One bill Ford was unable to pass in the last session and which he will represent in 2022 is JT Williamson’s Hands Free Bill. Williamson was a radio host on SuperTalk for about 20 years, and Ford ran the LifeGroup class he and his wife attended on Sunday mornings. Just before the start of the COVID-19 pandemic, Williamson was diagnosed with cancer. He has spent his last two years on the radio advocating for a texting and driving bill that “has teeth.” The current bill justifies a fine of $ 100 if you are caught texting and driving. The bill will increase the fine to $ 500. Wiliamson passed away this summer and Ford named Bill in his honor because of his passion for Bill.

“I remember he said that the right person’s child would have to die before everyone got serious,” Ford said. “I kept thinking I didn’t want it to be mine. I’ll get serious, JT. I tried to get him adopted while he was still alive, but I couldn’t. Hopefully this year we can put some teeth into this bill. ”

Ford has three bills that are his top priority to pass this next legislative session. The first one that she said she was probably the most enthusiastic about and should be “obvious” about is the Seizure Safe Schools Act. She said that since one in ten people will have a seizure at some point in their life, it is essential that people, especially educators, know how to recognize and respond to different types of seizures.

“Ultimately, the bill I will introduce in the next session is aimed at saving lives for those who may experience life-threatening and / or protracted school-based crises, particularly due to newer rescue drugs. now available, ”said Ford. “The legislation has now been passed in 12 states, within two to three years, and I am delighted and hope we will make it a reality for Mississippi students.”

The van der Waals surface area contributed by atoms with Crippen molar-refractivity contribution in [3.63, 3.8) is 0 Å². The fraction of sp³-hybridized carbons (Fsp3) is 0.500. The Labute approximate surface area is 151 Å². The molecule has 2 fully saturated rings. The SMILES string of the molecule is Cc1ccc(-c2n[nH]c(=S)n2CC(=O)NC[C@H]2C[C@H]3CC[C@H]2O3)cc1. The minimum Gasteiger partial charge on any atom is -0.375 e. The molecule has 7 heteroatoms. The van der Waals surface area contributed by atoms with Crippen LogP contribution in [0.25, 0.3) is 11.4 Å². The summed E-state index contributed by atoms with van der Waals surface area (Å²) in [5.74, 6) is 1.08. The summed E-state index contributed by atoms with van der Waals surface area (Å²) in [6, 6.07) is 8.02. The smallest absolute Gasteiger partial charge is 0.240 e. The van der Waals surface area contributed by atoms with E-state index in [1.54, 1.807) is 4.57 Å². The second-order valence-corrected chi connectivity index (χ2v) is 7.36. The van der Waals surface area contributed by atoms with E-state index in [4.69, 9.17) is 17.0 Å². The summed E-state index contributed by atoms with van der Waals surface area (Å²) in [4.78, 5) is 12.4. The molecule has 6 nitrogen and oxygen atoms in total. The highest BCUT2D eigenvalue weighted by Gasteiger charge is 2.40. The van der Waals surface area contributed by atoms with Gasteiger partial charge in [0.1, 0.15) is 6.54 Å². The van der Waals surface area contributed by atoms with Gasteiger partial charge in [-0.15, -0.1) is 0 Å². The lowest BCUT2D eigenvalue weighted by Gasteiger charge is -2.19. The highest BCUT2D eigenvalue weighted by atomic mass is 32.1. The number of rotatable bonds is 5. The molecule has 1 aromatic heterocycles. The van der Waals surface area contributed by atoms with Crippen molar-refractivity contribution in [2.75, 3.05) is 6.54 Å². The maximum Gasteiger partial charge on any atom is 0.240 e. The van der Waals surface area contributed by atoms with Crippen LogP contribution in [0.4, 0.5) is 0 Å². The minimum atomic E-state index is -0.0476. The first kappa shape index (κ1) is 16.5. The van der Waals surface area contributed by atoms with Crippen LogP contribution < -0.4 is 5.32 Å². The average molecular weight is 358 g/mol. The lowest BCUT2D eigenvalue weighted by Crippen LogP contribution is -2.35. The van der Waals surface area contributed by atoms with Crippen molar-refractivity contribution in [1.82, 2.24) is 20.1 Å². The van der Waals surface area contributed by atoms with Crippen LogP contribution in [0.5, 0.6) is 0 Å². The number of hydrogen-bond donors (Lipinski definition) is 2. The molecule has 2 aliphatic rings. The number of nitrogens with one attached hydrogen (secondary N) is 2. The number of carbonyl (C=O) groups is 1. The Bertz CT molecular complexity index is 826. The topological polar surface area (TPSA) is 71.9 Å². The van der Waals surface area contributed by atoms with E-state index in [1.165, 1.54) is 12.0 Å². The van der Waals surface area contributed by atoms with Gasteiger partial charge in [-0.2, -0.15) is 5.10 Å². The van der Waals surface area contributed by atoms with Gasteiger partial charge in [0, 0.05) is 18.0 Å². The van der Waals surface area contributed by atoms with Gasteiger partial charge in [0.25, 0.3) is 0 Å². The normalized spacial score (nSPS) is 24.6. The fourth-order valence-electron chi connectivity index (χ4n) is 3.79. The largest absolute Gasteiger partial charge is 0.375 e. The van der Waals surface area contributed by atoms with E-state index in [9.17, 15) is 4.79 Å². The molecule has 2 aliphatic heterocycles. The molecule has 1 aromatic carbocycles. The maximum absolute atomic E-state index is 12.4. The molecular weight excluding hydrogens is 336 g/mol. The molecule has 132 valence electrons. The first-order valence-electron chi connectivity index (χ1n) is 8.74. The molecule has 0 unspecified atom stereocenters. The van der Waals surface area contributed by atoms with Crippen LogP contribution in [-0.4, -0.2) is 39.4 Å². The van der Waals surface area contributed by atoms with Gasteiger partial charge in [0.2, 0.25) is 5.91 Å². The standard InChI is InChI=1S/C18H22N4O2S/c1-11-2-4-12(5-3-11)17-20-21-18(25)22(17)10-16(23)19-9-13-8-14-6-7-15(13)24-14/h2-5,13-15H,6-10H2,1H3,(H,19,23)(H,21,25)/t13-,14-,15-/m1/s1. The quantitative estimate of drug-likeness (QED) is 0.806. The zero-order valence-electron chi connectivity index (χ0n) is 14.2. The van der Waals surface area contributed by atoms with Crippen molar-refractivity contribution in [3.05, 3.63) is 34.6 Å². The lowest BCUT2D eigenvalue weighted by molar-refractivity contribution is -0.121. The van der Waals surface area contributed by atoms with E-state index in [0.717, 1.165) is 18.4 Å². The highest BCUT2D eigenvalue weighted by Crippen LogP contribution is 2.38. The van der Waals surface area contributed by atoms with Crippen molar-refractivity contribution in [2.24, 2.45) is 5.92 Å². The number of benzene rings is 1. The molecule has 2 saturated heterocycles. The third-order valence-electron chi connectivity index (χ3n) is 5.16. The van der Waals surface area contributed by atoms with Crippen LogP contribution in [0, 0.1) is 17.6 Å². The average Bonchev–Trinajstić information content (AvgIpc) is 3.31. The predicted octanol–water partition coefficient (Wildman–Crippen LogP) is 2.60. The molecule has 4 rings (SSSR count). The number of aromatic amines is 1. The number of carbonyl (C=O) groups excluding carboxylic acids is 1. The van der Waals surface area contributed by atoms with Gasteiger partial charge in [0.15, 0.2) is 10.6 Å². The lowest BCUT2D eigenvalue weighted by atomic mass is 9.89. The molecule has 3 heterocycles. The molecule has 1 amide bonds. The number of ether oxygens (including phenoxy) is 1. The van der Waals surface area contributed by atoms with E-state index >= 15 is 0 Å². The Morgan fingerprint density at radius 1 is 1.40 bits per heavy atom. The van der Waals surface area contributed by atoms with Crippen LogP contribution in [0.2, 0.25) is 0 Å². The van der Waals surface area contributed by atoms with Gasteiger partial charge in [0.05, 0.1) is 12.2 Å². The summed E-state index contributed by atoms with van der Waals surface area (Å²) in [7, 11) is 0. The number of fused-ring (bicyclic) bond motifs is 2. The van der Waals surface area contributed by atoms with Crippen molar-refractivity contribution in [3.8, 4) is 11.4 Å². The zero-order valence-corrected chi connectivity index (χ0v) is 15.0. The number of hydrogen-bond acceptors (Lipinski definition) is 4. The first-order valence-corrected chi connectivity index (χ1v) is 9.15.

The second bill Ford will introduce and which it says is long overdue in Mississippi holds drug traffickers accountable.

“A tidal wave of illicit narcotics is entering the United States thanks to Biden’s open border policy,” Ford said. “Unfortunately, we find they are being trafficked right here in Mississippi. I’m sick of being told that another child has died from a fatal drug overdose. My bill proposes to detain for manslaughter anyone eighteen years of age or over who illegally sells, trades, transfers, manufactures, distributes or dispenses any substance or mixture of substances causing the death of another person.

The bill she is most proud to introduce to the law is the Law Enforcement Supplementary Compensation Program, which provides that full-time certified law enforcement officers who have completed five years or more service workers receive an additional allowance in the amount of $ 2,000 per year.

“It is time for those who dedicate their lives to law enforcement to be recognized and valued by our state,” said Ford.

While these are her top three priorities ahead of the session, Ford said Mississippians can expect to see more that she will come up with as well and that she is still working on.